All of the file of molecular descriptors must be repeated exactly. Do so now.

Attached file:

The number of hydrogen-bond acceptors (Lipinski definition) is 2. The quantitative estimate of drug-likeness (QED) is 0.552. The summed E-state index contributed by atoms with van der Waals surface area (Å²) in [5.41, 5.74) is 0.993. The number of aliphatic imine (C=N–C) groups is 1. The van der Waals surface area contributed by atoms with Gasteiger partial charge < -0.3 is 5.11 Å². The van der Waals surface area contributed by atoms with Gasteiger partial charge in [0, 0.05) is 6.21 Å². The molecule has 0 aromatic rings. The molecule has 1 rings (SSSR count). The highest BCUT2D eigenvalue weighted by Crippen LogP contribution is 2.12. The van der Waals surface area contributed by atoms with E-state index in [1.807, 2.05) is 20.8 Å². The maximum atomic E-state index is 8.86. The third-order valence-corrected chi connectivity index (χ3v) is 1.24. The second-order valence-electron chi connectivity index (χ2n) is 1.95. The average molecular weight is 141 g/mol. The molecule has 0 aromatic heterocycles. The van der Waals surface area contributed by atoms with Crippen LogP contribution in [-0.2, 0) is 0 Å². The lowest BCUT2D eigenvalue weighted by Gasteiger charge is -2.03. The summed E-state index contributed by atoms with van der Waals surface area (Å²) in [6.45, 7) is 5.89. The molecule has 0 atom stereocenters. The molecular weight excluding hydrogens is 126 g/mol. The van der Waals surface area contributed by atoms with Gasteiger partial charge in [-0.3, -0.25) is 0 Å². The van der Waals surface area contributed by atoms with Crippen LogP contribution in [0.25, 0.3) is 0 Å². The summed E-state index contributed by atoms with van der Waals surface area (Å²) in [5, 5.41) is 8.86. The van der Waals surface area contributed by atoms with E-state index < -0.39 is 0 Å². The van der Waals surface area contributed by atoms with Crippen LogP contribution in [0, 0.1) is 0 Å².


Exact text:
The number of hydrogen-bond acceptors (Lipinski definition) is 2. The quantitative estimate of drug-likeness (QED) is 0.552. The summed E-state index contributed by atoms with van der Waals surface area (Å²) in [5.41, 5.74) is 0.993. The number of aliphatic imine (C=N–C) groups is 1. The van der Waals surface area contributed by atoms with Gasteiger partial charge < -0.3 is 5.11 Å². The van der Waals surface area contributed by atoms with Gasteiger partial charge in [0, 0.05) is 6.21 Å². The molecule has 0 aromatic rings. The molecule has 1 rings (SSSR count). The highest BCUT2D eigenvalue weighted by Crippen LogP contribution is 2.12. The van der Waals surface area contributed by atoms with E-state index in [1.807, 2.05) is 20.8 Å². The maximum atomic E-state index is 8.86. The third-order valence-corrected chi connectivity index (χ3v) is 1.24. The second-order valence-electron chi connectivity index (χ2n) is 1.95. The average molecular weight is 141 g/mol. The molecule has 0 aromatic heterocycles. The van der Waals surface area contributed by atoms with Crippen LogP contribution in [-0.2, 0) is 0 Å². The lowest BCUT2D eigenvalue weighted by Gasteiger charge is -2.03. The summed E-state index contributed by atoms with van der Waals surface area (Å²) in [6.45, 7) is 5.89. The molecule has 0 atom stereocenters. The molecular weight excluding hydrogens is 126 g/mol. The van der Waals surface area contributed by atoms with Gasteiger partial charge in [-0.3, -0.25) is 0 Å². The van der Waals surface area contributed by atoms with Crippen LogP contribution in [0.25, 0.3) is 0 Å². The summed E-state index contributed by atoms with van der Waals surface area (Å²) in [5, 5.41) is 8.86. The van der Waals surface area contributed by atoms with E-state index < -0.39 is 0 Å². The van der Waals surface area contributed by atoms with Crippen LogP contribution in [0, 0.1) is 0 Å².